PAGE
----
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Nationwide Air History
In June 2006 I received an e-mail from Simon Gunson. He had been working on the Carvairs from Nationwide and was willing to share his recollections. The text
below is from e-mails he sent me.
"The airline was created by Entreprenuer the late Matt Thompson. He was a trucking tycoon having started the Car Haulways Group which hauled locally assembled new vehicles and distributed them around NZ. Starting an airline to fly these cars across Cook Strait was a logical reaction to the expensive Government owned, Cook Strait ferry monopoly, then run by NZ Railways.
I recall at that time the ferry fares were NZ$85 per family car and we could do the same for about NZ$70 per car. Refusal by the NZCAA however to let us carry passengers pretty much limited the appeal for private individuals, so we mostly flew cars, but sometimes also pallet freight returning from the South Island. Except for British leyland cars built at Nelson, there was little return cars to come back to the North Island. Unfortunately we mainly flew southbound cars to blenheim airport from Wellington so the was no synergy with cars built at Nelson. What really fated this airline was when ZK-NWB threw a con rod flying into Christchurch airport on her No.4 engine. She flew back almost empty on three engines the following day with just a small cargo of metal castings for ballast. When she parked on the ramp her engine cowling on the damage engine was a mess, bleeding oil as I termed it.
I recall the engines needed about 22 litres of oil. Part of my job was to re-oil engines and refuel aircraft (performed by walking out on the wing and hauling up a hose. We guaged amounts with a wooden dipstick by day and by night in all weathers). I was surprised that a whole day after the thrown con rod cracked the engine's crankcase, it was still bleeding oil! This must have happened late June 1979. The spare engine was found to have seized from corrosion. A deal to buy a replacement engine in Papua New Guinea fell over when the owner had a heart attack at a hotel in Port Moresby before signing the sale. ZK-NWB was grounded until the airline closed about 16 July 1979.
I recall one wet miserable night in June, the office girl, Jill was trying to hitch a ride to Christchurch with us. We were on the western apron at wellington airport still firing up engines when the panel started to smoke and glow orange in the dark. We had to shut down and cut the master switch. We evacuated by torchlight. I always think had we taken-off we would have soon after gone down in flames.
Another time probably in February 1979, We loaded some cars at Nelson. We took off and climbed to 5,000ft to clear some hills east of Nelson when the hydraulic reservior behind the pax seats in the hump cabin started spraying fluid. I was seated there dead tired from working long days. I saw the co-pilot leap up with a spanner and start working on the leak but quickly fell asleep. I awoke on finals to wellington unaware if the problem was fixed or even if the wheels were down. I got up out of my seat and looked over the pilots shoulders from the jump seat to watch the runway approaching. I didn't want to disrupt the attention of the pilots from their tasks. The only airborne emergency I have ever experienced and I fell asleep. Something I have never been able to replicate on a commercial airline flight.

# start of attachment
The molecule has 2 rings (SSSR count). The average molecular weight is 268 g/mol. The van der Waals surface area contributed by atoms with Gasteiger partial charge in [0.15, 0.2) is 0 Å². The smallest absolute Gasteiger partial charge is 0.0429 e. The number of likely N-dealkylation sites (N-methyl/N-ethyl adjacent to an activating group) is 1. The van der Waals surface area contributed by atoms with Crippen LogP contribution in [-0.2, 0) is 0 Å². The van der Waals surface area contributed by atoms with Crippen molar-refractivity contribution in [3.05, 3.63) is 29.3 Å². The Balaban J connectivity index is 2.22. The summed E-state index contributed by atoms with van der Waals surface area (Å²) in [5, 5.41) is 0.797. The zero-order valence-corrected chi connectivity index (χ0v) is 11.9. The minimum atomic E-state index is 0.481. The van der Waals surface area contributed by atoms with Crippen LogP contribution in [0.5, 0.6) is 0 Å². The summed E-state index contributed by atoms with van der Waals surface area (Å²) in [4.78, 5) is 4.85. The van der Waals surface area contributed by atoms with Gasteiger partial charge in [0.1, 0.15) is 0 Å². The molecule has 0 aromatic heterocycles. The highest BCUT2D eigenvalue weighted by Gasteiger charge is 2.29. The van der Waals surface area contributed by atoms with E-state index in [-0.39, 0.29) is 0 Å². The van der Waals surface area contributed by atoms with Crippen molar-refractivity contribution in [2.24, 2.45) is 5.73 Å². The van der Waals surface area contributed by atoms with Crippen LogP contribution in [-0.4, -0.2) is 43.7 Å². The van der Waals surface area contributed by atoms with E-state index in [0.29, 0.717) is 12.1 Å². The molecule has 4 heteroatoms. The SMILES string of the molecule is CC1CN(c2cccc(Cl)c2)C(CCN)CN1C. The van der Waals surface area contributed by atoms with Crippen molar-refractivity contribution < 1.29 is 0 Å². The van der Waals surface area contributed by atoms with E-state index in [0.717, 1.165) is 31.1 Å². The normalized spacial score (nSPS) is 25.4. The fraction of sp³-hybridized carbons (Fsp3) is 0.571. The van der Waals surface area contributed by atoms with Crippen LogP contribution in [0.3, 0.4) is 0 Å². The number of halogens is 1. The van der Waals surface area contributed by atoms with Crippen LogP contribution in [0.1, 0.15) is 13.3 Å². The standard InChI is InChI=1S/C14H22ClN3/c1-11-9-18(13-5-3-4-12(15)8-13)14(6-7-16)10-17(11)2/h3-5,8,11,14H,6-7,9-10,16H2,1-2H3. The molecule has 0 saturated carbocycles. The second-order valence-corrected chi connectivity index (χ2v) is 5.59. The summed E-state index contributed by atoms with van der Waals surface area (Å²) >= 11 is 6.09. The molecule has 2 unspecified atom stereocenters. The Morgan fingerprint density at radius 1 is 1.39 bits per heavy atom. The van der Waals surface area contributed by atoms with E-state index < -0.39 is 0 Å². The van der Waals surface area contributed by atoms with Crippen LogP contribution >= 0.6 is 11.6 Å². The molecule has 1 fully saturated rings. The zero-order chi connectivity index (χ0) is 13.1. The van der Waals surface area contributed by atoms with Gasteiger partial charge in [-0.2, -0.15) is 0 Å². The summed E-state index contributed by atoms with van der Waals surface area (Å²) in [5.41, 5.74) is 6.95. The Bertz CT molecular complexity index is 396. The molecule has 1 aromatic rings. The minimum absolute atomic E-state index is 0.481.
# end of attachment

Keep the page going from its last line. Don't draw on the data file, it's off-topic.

I attach a photo of the interior of the cabin inside the Carvair's hump. behind these two seats was the hydraulic reservior against the starboard wall. Matt Thompson was a brilliant entreprenuer in the mould of Sir Freddie Laker. Had Nationwide Air not folded, his next plan was to fly live sheep to the middle east on a Boeing 707 frieghter. Later he found a loophole in the Government's ability to prevent competition for the national flag carrier Air New Zealand. He discovered that flying clubs could operate scheduled flights so he joined forces with Thames aero club, formed the Aqua Avia Society and chartered some BAF Viscounts. I am unsure now why that did not succeed but the Government used every trick it could to keep the aircraft on the ground. I also attach a photo of this SKYBUS operation and ask that you also publish this as my tribute to Matt Thompson's genius. He was never allowed to show the world his true talent because of the petty vindictive people in power in this country.
One of the nicest memories I have is punching out of towering cumulo nimbus clouds north of wellington one night after a wet miserable take off. We emerged into a ghostly blue surreal scene with clouds all around us bathed in moonlight and the stars shimmering beyond. What a memorable night. Another time we descended into christchurch through a squall line with hail inside the clouds. Man those clouds were awful dark and turned daytime into night inside the cockpit. Quite scary for a moment there.
Another occasion we had to abandon our landing on short finals when a plane ahead wouldn't move fast enough. We cleaned up our gear and gunned the throttles to overfly the runway at less than 300ft. What a buzz. We zoomed north up Evans bay north of the runway and went around the harbour at 500ft and flat out like a pylon racer. I saw seagulls flying over the top of the cockpit. One of the very few occasions in aviation when you get a real sense of speed is flying low and fast in a big aeroplane.
Another time in March 1979 we were on short finals for Wellington airport with Bob Gilbert at the controls. A gust of crosswind caught us and tipped the port wing up, pushing us towards cliffs next to the southern end of the runway. Both pilots had the wheel hard over and nothing responded for about 20 seconds. very heart stopping moment. "
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